Tears to water the sunflowers
They were not very sure about the plants: city children don't seem to know plants as well as they know the settings on a video recorder. But they were intrigued by the tomatoes, which already had a bushy air.
It was a bit harder to believe in the beans and peas which as yet had scarcely climbed their sticks. They did know the sunflowers because Fatima had brought some in.
Enthusiastically pointing out where the tomatoes were going to fruit, I grasped a nettle. It's not true that the harder you grab a nettle the less it hurts. It hurts a whole lot more. The children were solicitous as I hopped and muttered. Later I saw that every child had drawn "that stingy thing" very large.
It was so hot that soon every child began to droop and we repaired to the picnic benches where some sweetly-scented honeysuckle grows down the wall. We talked about the smell; the girls liked it and the boys said it tickled their noses. Alice knew how to get out the honey from the honeysuckle; Dassos could draw the flowers; Mahmud loved their smell. Fatima just wanted to lean her head against my shoulder.
Millie had been industriously drawing away and had produced an amazingly detailed plan of some stones in the bottom left-hand corner. Jake wanted to put flowers in my hair but drew round them instead. Although it seemed we had had hardly any time outside we decided to take our drawings in.
How surprised we were to discover that we had been gone for an hour and a quarter and I was late for my dental appointment. Everyone was lining up to go to lunch. I felt a bit ashamed, as if I'd been sneaking off with my friends in the middle of class. Had the children done enough? But then we showed our drawings and got Alice to explain about the honeysuckle and the teachers talked about the bees and the children went to their dinner and I left realising that I wasn't just helping out in my child's class any more - I really like these very young people, foolishly sentimental though it sounds.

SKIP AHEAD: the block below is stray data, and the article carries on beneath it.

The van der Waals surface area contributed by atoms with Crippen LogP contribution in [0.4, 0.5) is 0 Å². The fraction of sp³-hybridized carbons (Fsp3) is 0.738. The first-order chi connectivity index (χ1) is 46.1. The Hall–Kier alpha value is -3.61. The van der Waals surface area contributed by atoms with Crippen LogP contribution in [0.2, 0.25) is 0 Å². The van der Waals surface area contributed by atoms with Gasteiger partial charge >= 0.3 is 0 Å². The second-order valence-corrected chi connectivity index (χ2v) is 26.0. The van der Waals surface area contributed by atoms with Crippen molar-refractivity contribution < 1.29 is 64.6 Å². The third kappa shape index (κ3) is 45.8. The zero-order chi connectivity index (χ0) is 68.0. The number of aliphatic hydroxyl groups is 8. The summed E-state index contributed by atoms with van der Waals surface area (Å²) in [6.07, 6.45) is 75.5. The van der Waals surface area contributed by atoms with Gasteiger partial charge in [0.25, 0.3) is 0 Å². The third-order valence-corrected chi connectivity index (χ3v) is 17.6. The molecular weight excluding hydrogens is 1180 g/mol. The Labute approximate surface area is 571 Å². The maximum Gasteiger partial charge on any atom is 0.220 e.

Tears and worries at home a few days later on the eve of the reception class concert. "I'm a concert boy," sniffed Jake, dolefully. He wondered if this meant that he could have chocolate for breakfast but I didn't think so; nor did his brothers.
They tried to cheer him up. "There'll be all those people looking at you, " consoled elder brother. I shook my head frantically as the face crumpled. "No, I mean there'll be so many people that no one will look at you," elder brother cut in hastily. "You'll look really nice," urged middle brother, "'specially in your bow tie". Jake was comforted, but not enough. "My trousers are too tight," he gulped. Last-minute trousers were dug out.
"He was ever so confident yesterday," said Debbie chirpily, tucking people into their costumes. It was my turn to gulp as I hastily left the room before the lip quivered. "Please, let him not cry like last time," I prayed.
Of course the concert was a resounding success. How mature the five-year-olds seemed compared to their sisters and brothers in the audience. How Jake picked up the telephone and sang into it as to the manner born, and so did all the others. How I took pictures of everyone in the class, thinking I wouldn't like any of my chums to be left out. How they paid attention to each other's performances and clapped the teachers like good 'uns.
But, alas, how Jake rushed up to me in the classroom afterwards, his face bathed in tears, just as I was in the middle of congratulating Dassos who was clad in red shorts and T-shirt with a pair of spotty wings as the bad-tempered ladybird.
"Mum, I needed you," he wailed. What was wrong? He'd seen me, hadn't he? He'd done well, hadn't he? And everyone had enjoyed his performance and the whole class had done so well. They were all so grown-up now. Or were they?
"You see," sobbed Jake. "I just see you and I want to be with you. That's the problem." And he took off his bow tie and wept.
Later on I went to fetch him. He was beaming and clutching his celebration lolly. "I was good, Mum, wasn't I?" "Of course you were, darling." "I was good, Mum, and I didn't cry a bit, did I?" "Not a bit. You're a big boy now." What is truth, said jesting Pilate, and did not stay for an answer (Francis Bacon).
Patience is a parent helper in a reception class.